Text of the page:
Adding Succession to the ForestModel

See also <succession> element reference in ForestModel References

By adding succession to the ForestModel, Patchworks can mimic natural changes that take place in the overstory over time by defining the age of breakup, new age and what the stand will become after breakup. In the ForestModel, succession elements fall under a separate bundle of select statements, so that unique succession rules can be applied to only certain selected records.

To add succession, we could use the following lines of code in the existing file (within the <ForestModel> element).

    <select statement="theme2 eq 'AW'">
      <succession breakup="150" renew="25">

As with other select statements, inventory records are tested against the statements in sequential order. Those records that satisfy the statement query are associated with the succession rules within the select element. The sucession element contains only two attributes: breakup and renew.

breakup refers to the age at which the stand breaks up. renew refers to the new age of the stand after breakup. In this particular succession element, the stand we have selected (AW) will breakup at age 150 and the new stand (understory) will be at age 25. The rest of the stand characteristics will remain the same (ie. an AW stand will return to an AW stand).

In the natural world however, an AW stand may not succeed to another AW stand. The succession element can be used to assign new stand characteristics to the selected stand after breakup. To do this we use an element we have already used: assign.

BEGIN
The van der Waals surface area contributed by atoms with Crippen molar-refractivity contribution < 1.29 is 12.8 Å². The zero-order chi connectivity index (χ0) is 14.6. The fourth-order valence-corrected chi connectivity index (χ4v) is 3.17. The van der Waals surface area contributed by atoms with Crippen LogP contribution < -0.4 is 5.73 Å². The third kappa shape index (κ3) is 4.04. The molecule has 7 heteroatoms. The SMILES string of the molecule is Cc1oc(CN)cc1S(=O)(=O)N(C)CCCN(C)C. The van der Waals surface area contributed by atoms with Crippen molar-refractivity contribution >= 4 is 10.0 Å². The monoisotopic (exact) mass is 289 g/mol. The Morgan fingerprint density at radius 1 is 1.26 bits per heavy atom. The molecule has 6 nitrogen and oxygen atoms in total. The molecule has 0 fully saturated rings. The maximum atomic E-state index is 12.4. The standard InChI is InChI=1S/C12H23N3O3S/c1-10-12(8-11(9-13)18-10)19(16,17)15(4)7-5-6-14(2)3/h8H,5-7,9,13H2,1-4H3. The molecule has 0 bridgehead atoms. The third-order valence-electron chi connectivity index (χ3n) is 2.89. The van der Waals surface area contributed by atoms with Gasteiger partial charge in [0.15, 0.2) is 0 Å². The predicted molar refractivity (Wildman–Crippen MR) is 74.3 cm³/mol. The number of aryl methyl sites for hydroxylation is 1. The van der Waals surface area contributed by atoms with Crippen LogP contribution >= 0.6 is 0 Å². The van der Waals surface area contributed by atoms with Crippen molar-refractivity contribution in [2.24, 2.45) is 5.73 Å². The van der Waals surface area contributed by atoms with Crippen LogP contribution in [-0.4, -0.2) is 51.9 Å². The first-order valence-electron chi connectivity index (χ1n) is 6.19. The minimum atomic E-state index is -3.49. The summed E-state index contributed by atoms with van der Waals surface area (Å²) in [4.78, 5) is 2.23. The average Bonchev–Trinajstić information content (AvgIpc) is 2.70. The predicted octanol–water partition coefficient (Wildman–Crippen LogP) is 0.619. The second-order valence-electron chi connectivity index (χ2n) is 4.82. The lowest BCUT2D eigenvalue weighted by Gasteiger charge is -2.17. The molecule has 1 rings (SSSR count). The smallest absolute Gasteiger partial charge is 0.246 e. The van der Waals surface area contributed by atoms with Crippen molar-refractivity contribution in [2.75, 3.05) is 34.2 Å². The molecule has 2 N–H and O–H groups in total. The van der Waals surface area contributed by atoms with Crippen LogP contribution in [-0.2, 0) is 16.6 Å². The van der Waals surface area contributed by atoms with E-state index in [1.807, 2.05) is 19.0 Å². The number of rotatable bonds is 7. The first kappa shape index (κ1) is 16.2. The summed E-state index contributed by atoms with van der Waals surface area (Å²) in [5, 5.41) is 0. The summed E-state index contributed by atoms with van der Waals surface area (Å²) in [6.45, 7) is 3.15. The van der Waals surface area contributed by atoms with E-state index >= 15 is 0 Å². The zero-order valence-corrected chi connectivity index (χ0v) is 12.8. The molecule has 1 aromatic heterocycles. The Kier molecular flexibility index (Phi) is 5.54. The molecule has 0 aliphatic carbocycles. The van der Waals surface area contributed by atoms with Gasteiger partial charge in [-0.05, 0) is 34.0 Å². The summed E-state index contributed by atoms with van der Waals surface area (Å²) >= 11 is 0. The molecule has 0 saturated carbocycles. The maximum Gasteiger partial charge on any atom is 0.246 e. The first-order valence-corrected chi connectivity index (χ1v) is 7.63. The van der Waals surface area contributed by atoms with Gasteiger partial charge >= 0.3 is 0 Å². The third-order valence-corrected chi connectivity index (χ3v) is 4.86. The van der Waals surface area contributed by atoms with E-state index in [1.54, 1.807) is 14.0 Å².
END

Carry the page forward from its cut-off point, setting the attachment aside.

<select statement="theme2 eq 'AW'">
      <succession breakup="150" renew="25">
        <assign field="theme2" value="'SW'"/>

By including the line <assign field="theme2" value="'SW'"/> in the element, we have changed what type of forest unit the stand will succeed to. In the above example, AW stands break up at age 150 and become 25 year old SW stands. Numerous assign statements can be used within the succession element to change other characteristics as well.

Attributes can also play a role in succession by specifying whether or not the curves should 'cycle' with the defined succession rules. Earlier in this example we defined a visual disturbance attribute;

    <attributes id="Visual">
      <attribute label="feature.Visual.disturbed" cycle="false">
        <curve id="Visual.disturb">
          <point x="5.0" y="1.0" />
          <point x="25.0" y="1.0" />
          <point x="26.0" y="1.0" />
          <point x="30.0" y="0.0" />

This particular attribute specifies cycle="false", whereas the other attributes of our example did not. This indicates to the ForestModel that the visual disturbance attribute is not supposed to succeed to something else. In the case of the visual disturbance attribute, natural succession does not cause the stand to exhibit any additional visual disturbance qualities.